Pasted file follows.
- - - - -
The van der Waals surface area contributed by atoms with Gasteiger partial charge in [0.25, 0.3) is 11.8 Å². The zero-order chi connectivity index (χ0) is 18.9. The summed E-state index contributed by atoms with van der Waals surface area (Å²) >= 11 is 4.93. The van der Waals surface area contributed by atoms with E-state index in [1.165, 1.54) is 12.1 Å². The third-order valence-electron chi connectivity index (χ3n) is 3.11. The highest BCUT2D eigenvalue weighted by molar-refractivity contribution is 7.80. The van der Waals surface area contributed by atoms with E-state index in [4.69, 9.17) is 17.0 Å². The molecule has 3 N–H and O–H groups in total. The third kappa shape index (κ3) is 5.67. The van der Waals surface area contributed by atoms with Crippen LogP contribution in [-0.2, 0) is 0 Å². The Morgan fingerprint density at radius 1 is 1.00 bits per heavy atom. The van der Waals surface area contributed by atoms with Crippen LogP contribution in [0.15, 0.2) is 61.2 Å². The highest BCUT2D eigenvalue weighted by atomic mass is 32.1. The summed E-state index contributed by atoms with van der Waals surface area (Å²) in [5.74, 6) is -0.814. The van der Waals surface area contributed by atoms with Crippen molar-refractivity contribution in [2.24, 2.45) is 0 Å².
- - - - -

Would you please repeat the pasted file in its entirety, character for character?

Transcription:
The van der Waals surface area contributed by atoms with Gasteiger partial charge in [0.25, 0.3) is 11.8 Å². The zero-order chi connectivity index (χ0) is 18.9. The summed E-state index contributed by atoms with van der Waals surface area (Å²) >= 11 is 4.93. The van der Waals surface area contributed by atoms with E-state index in [1.165, 1.54) is 12.1 Å². The third-order valence-electron chi connectivity index (χ3n) is 3.11. The highest BCUT2D eigenvalue weighted by molar-refractivity contribution is 7.80. The van der Waals surface area contributed by atoms with E-state index in [4.69, 9.17) is 17.0 Å². The molecule has 3 N–H and O–H groups in total. The third kappa shape index (κ3) is 5.67. The van der Waals surface area contributed by atoms with Crippen LogP contribution in [-0.2, 0) is 0 Å². The Morgan fingerprint density at radius 1 is 1.00 bits per heavy atom. The van der Waals surface area contributed by atoms with Crippen LogP contribution in [0.15, 0.2) is 61.2 Å². The highest BCUT2D eigenvalue weighted by atomic mass is 32.1. The summed E-state index contributed by atoms with van der Waals surface area (Å²) in [5.74, 6) is -0.814. The van der Waals surface area contributed by atoms with Crippen molar-refractivity contribution in [2.24, 2.45) is 0 Å².